At 10 years old, Melanie spends her day in monotony. She is locked up, alone, in a cell; she is only removed from it to be transported to and from her classroom. When they come from her, a gun is pointed at her and she is strapped into a wheelchair so she cannot move. Everyone is deathly afraid of her. Melanie is a special girl.
The Girl With All The Gifts, by M.R Carey, is a dystopian thriller novel that gives us Melanie (or “test subject number one”) an intelligent, child zombie who is working through her primal desires. Although not a type of book I usually read, I was actually really excited to start this one! It got rave reviews from all my fellow bookstagrammers and I love The Walking Dead series. I figured what better way to get into a Halloween spirit than to read a book with zombies. I am so glad I did. I ended up really enjoying this book!
I really enjoyed the first half of this book. It did a great job at weaving and building up this new post-apocalyptic world. The story is set about 20 years after an initial “outbreak” as a group of survivor are working in a military base to find a cure. The military, led by research Dr. Caroline Caldwell, is using child zombies to do experiments on. These children, although, technically dead, are able to communicate and learn. They have emotions. They are believed to be the link to the cure.
The middle of the book started to lag a little bit for me. I found myself reading a little slower. I found that the middle became a little philosophical at times as the characters struggled with their choices and how they fit into this new world view; which is fine, I was just expecting a little more action. This was short-lived, however, as the novel picked right back up and ended strong.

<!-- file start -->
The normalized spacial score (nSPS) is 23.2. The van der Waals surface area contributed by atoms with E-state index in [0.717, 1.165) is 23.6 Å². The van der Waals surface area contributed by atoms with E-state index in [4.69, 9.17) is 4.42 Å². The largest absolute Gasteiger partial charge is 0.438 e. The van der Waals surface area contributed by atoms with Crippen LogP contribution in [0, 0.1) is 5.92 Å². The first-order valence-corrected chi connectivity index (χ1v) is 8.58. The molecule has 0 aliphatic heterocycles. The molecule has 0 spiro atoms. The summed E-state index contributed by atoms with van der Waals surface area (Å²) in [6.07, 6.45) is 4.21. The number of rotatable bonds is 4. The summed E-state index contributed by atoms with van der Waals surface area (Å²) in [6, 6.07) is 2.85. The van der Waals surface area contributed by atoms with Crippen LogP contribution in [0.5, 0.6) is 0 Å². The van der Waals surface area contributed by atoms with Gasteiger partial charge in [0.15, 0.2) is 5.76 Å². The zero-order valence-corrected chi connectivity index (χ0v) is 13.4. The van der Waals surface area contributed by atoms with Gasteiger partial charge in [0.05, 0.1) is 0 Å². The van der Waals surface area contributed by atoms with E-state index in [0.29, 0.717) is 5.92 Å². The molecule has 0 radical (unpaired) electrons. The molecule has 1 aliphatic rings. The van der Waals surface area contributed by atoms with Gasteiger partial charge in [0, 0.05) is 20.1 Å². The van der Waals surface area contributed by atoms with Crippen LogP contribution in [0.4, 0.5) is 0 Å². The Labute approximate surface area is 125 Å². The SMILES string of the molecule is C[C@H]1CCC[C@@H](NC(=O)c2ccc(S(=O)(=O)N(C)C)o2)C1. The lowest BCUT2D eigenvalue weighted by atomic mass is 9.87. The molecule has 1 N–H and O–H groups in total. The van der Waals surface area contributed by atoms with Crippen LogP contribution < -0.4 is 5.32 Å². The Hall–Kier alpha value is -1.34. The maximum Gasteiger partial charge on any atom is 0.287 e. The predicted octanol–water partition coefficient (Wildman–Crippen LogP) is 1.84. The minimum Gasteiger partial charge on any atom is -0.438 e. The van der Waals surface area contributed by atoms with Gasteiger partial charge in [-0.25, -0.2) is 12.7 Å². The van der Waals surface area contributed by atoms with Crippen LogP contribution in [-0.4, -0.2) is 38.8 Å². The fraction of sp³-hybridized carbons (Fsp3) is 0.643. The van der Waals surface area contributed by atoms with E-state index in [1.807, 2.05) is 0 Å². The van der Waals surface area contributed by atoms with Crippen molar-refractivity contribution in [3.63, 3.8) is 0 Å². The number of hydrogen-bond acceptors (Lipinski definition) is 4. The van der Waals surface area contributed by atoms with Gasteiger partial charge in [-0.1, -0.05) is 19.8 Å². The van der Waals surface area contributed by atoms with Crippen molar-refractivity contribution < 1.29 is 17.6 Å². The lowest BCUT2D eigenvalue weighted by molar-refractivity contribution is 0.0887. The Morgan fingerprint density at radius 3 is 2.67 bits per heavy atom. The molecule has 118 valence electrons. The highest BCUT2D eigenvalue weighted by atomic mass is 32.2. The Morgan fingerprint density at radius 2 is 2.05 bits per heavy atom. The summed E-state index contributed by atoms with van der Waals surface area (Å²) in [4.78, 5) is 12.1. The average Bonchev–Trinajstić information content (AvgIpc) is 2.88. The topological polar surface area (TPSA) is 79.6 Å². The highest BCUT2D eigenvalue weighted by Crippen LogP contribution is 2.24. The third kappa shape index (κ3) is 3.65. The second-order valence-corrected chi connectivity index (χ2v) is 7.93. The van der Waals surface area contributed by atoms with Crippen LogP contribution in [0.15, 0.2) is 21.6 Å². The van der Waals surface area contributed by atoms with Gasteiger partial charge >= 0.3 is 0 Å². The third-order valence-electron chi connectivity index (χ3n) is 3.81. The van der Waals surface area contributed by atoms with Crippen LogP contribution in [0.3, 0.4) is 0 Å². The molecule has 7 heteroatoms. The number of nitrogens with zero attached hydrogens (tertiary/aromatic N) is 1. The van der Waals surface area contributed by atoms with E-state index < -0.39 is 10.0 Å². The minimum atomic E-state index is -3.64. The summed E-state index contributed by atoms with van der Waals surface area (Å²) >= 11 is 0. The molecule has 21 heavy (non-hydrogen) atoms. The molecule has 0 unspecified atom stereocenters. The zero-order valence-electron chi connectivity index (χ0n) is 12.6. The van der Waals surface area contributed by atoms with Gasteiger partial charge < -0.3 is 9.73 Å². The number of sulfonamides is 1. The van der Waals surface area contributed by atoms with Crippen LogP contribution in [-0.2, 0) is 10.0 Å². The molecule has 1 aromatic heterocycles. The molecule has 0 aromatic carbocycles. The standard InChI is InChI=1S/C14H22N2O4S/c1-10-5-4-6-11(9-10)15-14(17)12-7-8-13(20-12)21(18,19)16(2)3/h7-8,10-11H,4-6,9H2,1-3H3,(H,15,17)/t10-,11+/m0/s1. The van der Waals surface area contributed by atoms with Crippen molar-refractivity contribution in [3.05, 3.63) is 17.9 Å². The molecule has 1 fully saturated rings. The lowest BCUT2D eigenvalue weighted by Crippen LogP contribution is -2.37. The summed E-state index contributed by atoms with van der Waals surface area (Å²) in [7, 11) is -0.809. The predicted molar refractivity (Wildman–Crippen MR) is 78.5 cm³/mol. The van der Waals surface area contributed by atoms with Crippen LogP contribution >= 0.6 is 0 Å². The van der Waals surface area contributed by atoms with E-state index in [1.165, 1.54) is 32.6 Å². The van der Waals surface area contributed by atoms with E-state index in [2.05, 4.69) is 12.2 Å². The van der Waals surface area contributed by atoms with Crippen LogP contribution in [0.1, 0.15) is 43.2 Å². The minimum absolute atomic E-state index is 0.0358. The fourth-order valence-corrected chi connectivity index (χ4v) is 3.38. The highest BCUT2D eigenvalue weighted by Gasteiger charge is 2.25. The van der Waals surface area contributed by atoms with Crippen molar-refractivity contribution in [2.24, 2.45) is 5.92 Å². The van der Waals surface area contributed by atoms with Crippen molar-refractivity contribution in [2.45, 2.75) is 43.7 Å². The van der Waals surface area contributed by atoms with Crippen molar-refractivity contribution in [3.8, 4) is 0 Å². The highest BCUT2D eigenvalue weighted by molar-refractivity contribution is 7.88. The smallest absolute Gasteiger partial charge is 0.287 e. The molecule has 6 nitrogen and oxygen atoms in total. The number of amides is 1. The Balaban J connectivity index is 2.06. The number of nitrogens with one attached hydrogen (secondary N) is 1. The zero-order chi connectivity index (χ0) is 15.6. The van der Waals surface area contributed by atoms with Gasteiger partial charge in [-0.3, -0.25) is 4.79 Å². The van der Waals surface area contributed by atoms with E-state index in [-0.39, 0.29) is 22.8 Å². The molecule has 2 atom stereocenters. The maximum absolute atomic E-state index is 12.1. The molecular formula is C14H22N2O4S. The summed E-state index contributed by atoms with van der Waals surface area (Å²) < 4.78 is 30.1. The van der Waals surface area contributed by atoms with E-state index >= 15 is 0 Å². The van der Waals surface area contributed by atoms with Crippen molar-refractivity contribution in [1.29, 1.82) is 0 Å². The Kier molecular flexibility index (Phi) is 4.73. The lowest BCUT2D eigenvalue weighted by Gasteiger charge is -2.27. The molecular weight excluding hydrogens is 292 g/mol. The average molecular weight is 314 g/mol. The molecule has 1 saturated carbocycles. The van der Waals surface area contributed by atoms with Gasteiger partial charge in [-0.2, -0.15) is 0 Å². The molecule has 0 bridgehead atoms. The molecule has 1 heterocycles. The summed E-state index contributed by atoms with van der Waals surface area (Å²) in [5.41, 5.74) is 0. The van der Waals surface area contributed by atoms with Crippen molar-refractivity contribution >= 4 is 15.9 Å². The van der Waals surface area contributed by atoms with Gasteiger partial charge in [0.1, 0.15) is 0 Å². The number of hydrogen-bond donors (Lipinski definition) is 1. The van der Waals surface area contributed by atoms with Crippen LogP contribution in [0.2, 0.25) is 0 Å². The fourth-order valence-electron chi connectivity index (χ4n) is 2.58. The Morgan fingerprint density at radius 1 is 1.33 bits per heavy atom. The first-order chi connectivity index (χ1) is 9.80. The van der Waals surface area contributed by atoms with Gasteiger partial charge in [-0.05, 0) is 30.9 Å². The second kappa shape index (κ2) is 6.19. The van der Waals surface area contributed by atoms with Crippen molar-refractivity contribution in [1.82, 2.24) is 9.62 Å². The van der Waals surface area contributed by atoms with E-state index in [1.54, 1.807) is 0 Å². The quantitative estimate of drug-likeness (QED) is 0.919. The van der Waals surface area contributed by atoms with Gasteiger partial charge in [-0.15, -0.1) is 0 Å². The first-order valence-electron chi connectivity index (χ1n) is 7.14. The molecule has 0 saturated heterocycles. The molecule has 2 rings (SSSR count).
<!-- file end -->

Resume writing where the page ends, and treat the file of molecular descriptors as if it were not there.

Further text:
Our story is told through multiple character perspectives, which I always enjoy. We hear from the military Sergent as he struggles to make choices to ensure everyone is safe. We get chapters from Helen Justineau – who is the classroom teacher, with a tainted past, who seems to be seeking vindication and retribution by helping the children “hungries”. The hardest chapters to get through are from Dr. Caroline Caldwell. She is the obvious antagonist in the story. Her chapters are littered with medical jargon as she tries and seeks a cure. And, most importantly, we get chapters from Melanie, who is intelligent and child-like in her chapters as she tries to understand what is going on as she battles with her primal instincts.
Overall, it was a very enjoyable book. I think that any fans of dystopian fiction would like this real. The book really reminded me of The Passage by Justin Cronin (which I also LOVED). Be noted that this book should not be described a horror at all. I did not find this book to be scary at all. If you have been looking for a thriller a little out of the ordinary, this book would be a good one to pick up!
WOULD I RECOMMEND THIS BOOK? Yes! Give it a read!